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Be a Better Cook

3 Ways with Heirloom Dry Beans

Make one of these vegetarian dry bean recipes for dinner tonight. They all have a hands-on time of 20 minutes or less.

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See also The Truth About Beans.

Sure, canned beans are simple to use. And even though they’re more expensive than dry beans pound for pound, they’re still the cheapest form of decent, clean protein to be found in most grocery stores.

One reason we avoid canned beans at our organic farm is that the white lining used in cans almost always contains bisphenol-A (BPA). BPA is a known endocrine disruptor. For reasons I don’t understand, the FDA recommends limited exposure to it, but allows its almost ubiquitous use in commercially canned foods. Eden Foods is one of the few companies that uses BPA-free cans.

Where to Find Specialty Dry Beans

There are plenty of reasons to seek out a local farm to source all or most of your vegetables — dry beans included. Farms that have a strictly local model of doing business get to focus on the nutritional content and flavor profile of crops they choose to grow.

But where do you go to find your very own farmers? To search for who’s growing food near you, go to a local farmers market and ask around, or visit A good old internet search for ‘local farms’ can also turn up plenty of results.

Dry Beans are an Antioxidant Powerhouse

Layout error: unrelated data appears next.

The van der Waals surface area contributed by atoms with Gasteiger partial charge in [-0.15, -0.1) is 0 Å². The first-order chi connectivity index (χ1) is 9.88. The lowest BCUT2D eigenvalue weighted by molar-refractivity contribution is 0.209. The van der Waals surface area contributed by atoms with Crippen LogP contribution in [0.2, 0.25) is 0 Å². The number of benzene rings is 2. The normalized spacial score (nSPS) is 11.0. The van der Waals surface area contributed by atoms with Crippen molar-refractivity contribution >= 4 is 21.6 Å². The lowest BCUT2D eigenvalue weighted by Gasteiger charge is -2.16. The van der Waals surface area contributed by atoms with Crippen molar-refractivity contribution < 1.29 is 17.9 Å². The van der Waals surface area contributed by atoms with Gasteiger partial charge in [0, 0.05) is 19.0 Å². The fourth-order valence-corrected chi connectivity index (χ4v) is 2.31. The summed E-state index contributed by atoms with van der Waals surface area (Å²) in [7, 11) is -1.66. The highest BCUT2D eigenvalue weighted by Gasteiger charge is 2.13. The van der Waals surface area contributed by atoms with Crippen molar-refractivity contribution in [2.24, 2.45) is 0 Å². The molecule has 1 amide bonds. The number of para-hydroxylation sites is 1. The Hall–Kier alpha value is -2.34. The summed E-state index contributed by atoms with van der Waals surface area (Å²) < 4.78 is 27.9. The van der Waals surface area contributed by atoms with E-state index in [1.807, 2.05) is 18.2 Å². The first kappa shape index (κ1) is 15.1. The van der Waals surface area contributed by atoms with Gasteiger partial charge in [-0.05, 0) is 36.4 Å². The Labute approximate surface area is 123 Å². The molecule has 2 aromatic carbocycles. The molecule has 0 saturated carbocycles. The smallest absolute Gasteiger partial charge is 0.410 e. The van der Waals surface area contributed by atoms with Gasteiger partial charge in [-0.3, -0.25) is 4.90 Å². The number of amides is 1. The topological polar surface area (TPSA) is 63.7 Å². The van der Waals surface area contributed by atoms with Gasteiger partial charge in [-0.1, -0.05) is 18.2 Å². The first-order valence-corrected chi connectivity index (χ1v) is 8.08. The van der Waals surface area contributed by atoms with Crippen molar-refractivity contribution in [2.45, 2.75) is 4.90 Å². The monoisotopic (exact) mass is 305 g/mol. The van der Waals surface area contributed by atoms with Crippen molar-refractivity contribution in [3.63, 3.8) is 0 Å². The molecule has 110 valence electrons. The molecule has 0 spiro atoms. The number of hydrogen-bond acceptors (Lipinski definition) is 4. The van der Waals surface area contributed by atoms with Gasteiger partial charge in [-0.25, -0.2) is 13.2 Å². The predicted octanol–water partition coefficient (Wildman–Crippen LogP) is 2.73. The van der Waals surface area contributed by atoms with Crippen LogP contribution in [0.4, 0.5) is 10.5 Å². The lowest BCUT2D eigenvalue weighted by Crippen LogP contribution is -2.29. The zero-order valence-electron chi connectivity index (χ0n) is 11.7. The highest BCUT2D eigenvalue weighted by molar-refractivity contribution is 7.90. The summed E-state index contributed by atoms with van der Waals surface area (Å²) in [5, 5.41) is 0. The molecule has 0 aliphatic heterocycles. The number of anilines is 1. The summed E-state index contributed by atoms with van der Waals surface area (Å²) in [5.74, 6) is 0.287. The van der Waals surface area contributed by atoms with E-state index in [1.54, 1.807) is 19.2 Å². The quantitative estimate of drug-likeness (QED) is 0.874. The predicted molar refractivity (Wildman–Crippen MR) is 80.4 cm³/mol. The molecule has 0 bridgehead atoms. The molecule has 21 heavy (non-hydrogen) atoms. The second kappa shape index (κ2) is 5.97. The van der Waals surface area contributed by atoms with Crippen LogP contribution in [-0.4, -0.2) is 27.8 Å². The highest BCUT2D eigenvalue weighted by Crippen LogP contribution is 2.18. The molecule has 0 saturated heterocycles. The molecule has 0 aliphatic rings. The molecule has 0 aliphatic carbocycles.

Humble dry beans take up three of the top five slots of foods richest in antioxidants. It’s by a lot, too. Some types of beans are up to 35% higher in antioxidants than cultivated blueberries, about 80% higher than pomegranates.

Cooking with Dry Beans

The first thing to do is to carefully sort out your beans and swish them around in a bowl of cool water to make sure they’re clean. If you’re sourcing heirloom dry beans from a local farmer, chances are they don’t have state of the art processing equipment. Even if you’re using beans from the grocery store, give them a good once-over before throwing them into the pot.

We’re big fans of the quick-soaking method: add your beans to a cooking pot, cover them with water an inch higher than the beans, salt them, and boil for one minute. Set them aside for an hour to soak, but longer is also fine. If it’s more convenient to forget about them for a day in the fridge, by all means do so.

We like to use the same water for soaking and for cooking. Some people say it decreases flatulence if you discard the soaking water and use fresh water to cook the beans, but when you do that, you also throw out the nutrients. Others say using a pinch of baking soda when you soak the beans helps. Still, others say you can use garlic and other aromatics to tone down gas. At our house, we eat plenty of beans and don’t seem to have a problem with gas, so it also seems reasonable that the digestive system adjusts with time to a diet that’s rich in legumes.


Meatless Turtle Bean Burgers

Turtle beans are small black beans. Their inky color fades in the process of cooking.The exact proportions of this recipe are pretty forgiving, so it’s not critical to measure carefully if you’re pretty comfortable in the kitchen. It’s easiest to use a food processor, but chopping and mashing by hand works fine, too. If you want to be accurate with measurements, use prep bowls for chop the ingredients, then set each one aside for measuring.